Doing Business

Doing Business in Mexico 2015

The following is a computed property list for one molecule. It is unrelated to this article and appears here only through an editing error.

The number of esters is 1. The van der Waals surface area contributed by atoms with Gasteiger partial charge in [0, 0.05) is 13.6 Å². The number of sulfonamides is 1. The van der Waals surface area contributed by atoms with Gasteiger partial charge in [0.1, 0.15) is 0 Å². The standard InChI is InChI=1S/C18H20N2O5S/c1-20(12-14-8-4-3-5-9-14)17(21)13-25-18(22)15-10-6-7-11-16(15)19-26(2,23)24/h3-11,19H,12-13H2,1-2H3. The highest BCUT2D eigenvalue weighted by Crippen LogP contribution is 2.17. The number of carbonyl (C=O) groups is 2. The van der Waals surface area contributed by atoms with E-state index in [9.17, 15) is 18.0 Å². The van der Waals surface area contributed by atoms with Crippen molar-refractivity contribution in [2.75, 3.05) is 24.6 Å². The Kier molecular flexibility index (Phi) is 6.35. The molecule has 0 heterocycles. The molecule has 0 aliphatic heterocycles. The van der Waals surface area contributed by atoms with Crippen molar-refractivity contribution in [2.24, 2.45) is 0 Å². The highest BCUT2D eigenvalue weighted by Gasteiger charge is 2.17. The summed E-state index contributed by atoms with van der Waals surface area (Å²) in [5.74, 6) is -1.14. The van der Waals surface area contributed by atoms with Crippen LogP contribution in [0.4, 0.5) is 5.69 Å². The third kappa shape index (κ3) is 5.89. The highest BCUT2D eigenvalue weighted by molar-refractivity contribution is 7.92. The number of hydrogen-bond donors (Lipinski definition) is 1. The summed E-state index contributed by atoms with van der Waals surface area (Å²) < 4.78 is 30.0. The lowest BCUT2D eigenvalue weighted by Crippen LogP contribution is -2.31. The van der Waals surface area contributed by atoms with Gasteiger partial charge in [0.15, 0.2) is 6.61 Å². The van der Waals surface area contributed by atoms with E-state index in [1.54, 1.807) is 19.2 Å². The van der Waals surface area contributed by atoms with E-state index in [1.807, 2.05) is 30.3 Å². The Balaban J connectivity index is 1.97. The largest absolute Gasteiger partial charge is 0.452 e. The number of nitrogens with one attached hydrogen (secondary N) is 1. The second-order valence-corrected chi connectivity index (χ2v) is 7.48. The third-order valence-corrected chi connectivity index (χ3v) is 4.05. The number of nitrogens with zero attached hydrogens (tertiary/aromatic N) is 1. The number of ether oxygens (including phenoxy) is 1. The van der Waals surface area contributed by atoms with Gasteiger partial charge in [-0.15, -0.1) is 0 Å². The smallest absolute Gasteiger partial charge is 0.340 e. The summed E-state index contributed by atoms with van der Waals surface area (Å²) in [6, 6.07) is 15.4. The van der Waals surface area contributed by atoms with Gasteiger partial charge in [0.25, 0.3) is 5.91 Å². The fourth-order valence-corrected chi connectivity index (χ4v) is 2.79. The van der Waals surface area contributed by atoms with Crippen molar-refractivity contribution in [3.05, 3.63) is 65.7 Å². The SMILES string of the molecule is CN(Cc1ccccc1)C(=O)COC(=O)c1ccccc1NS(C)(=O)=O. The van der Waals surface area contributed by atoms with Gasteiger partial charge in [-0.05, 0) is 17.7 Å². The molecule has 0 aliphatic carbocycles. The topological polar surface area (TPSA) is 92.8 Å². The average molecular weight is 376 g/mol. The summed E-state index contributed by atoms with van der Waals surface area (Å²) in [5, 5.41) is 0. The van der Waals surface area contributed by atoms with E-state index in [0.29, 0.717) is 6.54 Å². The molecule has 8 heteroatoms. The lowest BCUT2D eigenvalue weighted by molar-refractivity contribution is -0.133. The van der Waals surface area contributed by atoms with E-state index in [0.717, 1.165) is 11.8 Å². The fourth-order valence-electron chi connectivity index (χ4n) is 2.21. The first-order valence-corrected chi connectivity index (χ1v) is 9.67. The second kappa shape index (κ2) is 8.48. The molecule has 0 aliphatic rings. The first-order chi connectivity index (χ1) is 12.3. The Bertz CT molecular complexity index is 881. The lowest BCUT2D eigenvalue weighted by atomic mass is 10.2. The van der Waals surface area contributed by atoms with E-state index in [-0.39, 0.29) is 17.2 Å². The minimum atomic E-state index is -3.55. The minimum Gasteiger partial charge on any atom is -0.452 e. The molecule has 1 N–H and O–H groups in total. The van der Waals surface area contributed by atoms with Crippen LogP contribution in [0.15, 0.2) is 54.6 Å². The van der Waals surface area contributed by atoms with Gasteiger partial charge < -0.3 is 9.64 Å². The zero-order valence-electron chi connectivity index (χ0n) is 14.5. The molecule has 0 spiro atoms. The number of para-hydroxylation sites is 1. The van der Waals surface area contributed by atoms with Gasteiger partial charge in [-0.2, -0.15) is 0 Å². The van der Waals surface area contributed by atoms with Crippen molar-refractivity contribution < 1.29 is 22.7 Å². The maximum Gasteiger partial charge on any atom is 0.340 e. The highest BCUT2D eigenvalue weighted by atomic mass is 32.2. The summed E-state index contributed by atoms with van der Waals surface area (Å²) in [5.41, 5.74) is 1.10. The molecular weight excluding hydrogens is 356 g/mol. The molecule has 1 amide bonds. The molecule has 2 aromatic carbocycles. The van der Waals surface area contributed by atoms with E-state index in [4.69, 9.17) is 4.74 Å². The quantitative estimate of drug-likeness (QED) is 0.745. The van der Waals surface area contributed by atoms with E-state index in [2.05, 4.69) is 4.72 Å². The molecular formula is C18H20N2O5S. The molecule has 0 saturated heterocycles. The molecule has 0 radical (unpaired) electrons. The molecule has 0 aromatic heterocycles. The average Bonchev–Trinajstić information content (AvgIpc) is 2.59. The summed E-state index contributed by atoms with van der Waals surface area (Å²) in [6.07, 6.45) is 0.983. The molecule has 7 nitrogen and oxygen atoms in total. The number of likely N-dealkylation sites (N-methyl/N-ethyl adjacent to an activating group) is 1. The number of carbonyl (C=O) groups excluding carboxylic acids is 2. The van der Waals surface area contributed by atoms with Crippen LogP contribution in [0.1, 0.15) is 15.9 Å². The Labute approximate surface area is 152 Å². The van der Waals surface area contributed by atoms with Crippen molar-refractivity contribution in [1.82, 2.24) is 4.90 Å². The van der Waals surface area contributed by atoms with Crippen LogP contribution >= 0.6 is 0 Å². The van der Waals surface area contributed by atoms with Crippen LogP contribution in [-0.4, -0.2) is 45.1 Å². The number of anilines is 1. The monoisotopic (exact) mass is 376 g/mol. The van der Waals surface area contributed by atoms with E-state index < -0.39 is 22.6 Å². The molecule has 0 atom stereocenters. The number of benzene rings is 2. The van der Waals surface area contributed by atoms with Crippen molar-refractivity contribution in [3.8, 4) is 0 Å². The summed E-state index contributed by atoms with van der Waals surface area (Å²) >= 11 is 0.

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42 Tax and Legal Services - PwC Mexico Regulation of business The regulation of business enterprises is distributed among a number of government agencies operating under various cabinet ministries, the more important of which are referred to below. The states do not have the authority to incorporate corporations. In some cases where foreign investment is involved, approval is granted only after authorization by the Foreign Investment Commission, a part of the Ministry of Economy (SE) as described in Chapter 5. Competition Policy The antitrust law (Ley Federal de Competencia Económica or Federal Law of Economic Competition) prohibits monopolies, monopolistic activities and unlawful business concentrations. One of its main objectives is preventing such monopolistic activities as price-fixing, selective distribution, anticompetitive concerted practices and the elimination of competition. Severe penalties are imposed on violations. A Federal Competition Commission (Comisión) imposes penalties or conditions or subjects "concentrations" to total or partial divestiture. Its mission is to protect the process of competition and market access by eliminating monopolies, monopolistic practices and other restrictions on the efficient functioning of markets. This legislation is consistent with U.S., Canadian and European antitrust principles. Price controls Article 28 of the Political Constitution of the United Mexican States (Constitución Política de los Estados Unidos Mexicanos) provides that Mexican Laws will establish the basis for fixing maximum prices for items, materials or products considered as necessary either for the economy or for popular consumption. The law shall protect consumers and legally organize them to take better care of their interests. The Federal Law of Economic Competition sets forth the rules for determining prices for products and services necessary for the economy or for popular consumption in terms of said Article 28. A considerable number of products are still subject to what is considered variable price "controls". These include basic petrochemicals, certain chemical products for industrial use and the products of a number of basic industries, including, among others, cellulose and fertilizers. The prices of these products may be varied upon authorization of the SE or the Ministry of Energy. Pharmaceutical products All pharmaceutical products must be authorized by the Ministry of Health (Secretaría de Salud) for their production, import and sale. Maximum selling prices must also be approved by the SE. Such prices have, in most cases, allowed for reasonable profit margins on products sold in what is considered the private market and to a lesser degree on the products included in the basic list of medicines for the public sector. A third and preponderant market for generic products for the lowest income groups is supplied at the lowest possible prices.

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